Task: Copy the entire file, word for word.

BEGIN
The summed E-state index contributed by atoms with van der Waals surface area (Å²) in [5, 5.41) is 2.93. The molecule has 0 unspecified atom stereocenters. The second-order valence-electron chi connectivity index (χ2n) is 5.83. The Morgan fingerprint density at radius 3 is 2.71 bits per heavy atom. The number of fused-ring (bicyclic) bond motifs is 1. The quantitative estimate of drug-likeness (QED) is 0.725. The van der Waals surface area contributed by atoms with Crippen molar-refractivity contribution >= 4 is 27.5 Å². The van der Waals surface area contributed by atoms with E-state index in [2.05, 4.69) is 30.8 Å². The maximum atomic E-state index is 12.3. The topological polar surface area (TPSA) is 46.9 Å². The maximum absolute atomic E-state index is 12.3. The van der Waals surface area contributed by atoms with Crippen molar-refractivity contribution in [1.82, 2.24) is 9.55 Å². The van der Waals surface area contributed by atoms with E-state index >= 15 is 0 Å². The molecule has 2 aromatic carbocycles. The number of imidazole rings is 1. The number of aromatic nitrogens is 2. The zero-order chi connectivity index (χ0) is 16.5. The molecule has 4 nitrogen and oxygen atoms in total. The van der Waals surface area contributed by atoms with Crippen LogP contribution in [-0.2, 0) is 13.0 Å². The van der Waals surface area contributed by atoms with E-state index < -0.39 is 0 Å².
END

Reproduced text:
The summed E-state index contributed by atoms with van der Waals surface area (Å²) in [5, 5.41) is 2.93. The molecule has 0 unspecified atom stereocenters. The second-order valence-electron chi connectivity index (χ2n) is 5.83. The Morgan fingerprint density at radius 3 is 2.71 bits per heavy atom. The number of fused-ring (bicyclic) bond motifs is 1. The quantitative estimate of drug-likeness (QED) is 0.725. The van der Waals surface area contributed by atoms with Crippen molar-refractivity contribution >= 4 is 27.5 Å². The van der Waals surface area contributed by atoms with E-state index in [2.05, 4.69) is 30.8 Å². The maximum atomic E-state index is 12.3. The topological polar surface area (TPSA) is 46.9 Å². The maximum absolute atomic E-state index is 12.3. The van der Waals surface area contributed by atoms with Crippen molar-refractivity contribution in [1.82, 2.24) is 9.55 Å². The van der Waals surface area contributed by atoms with E-state index >= 15 is 0 Å². The molecule has 2 aromatic carbocycles. The number of imidazole rings is 1. The number of aromatic nitrogens is 2. The zero-order chi connectivity index (χ0) is 16.5. The molecule has 4 nitrogen and oxygen atoms in total. The van der Waals surface area contributed by atoms with Crippen LogP contribution in [-0.2, 0) is 13.0 Å². The van der Waals surface area contributed by atoms with E-state index < -0.39 is 0 Å².